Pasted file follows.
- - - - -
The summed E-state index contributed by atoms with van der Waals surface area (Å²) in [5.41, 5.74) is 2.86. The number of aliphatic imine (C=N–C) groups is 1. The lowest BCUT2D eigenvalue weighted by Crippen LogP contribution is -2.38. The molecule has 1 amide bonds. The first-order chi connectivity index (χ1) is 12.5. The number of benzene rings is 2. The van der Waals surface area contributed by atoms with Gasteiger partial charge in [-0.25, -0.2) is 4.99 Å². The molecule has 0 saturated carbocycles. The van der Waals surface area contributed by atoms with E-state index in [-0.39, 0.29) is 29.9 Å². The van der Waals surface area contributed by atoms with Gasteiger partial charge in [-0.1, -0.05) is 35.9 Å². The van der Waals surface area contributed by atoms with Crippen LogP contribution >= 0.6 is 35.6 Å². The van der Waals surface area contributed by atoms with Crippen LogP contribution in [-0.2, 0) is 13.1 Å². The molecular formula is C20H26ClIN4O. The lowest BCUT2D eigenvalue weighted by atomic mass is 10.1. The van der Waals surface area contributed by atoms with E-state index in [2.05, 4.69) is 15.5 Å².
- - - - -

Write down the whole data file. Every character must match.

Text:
The summed E-state index contributed by atoms with van der Waals surface area (Å²) in [5.41, 5.74) is 2.86. The number of aliphatic imine (C=N–C) groups is 1. The lowest BCUT2D eigenvalue weighted by Crippen LogP contribution is -2.38. The molecule has 1 amide bonds. The first-order chi connectivity index (χ1) is 12.5. The number of benzene rings is 2. The van der Waals surface area contributed by atoms with Gasteiger partial charge in [-0.25, -0.2) is 4.99 Å². The molecule has 0 saturated carbocycles. The van der Waals surface area contributed by atoms with E-state index in [-0.39, 0.29) is 29.9 Å². The van der Waals surface area contributed by atoms with Gasteiger partial charge in [-0.1, -0.05) is 35.9 Å². The van der Waals surface area contributed by atoms with Crippen LogP contribution >= 0.6 is 35.6 Å². The van der Waals surface area contributed by atoms with Crippen LogP contribution in [-0.2, 0) is 13.1 Å². The molecular formula is C20H26ClIN4O. The lowest BCUT2D eigenvalue weighted by atomic mass is 10.1. The van der Waals surface area contributed by atoms with E-state index in [2.05, 4.69) is 15.5 Å².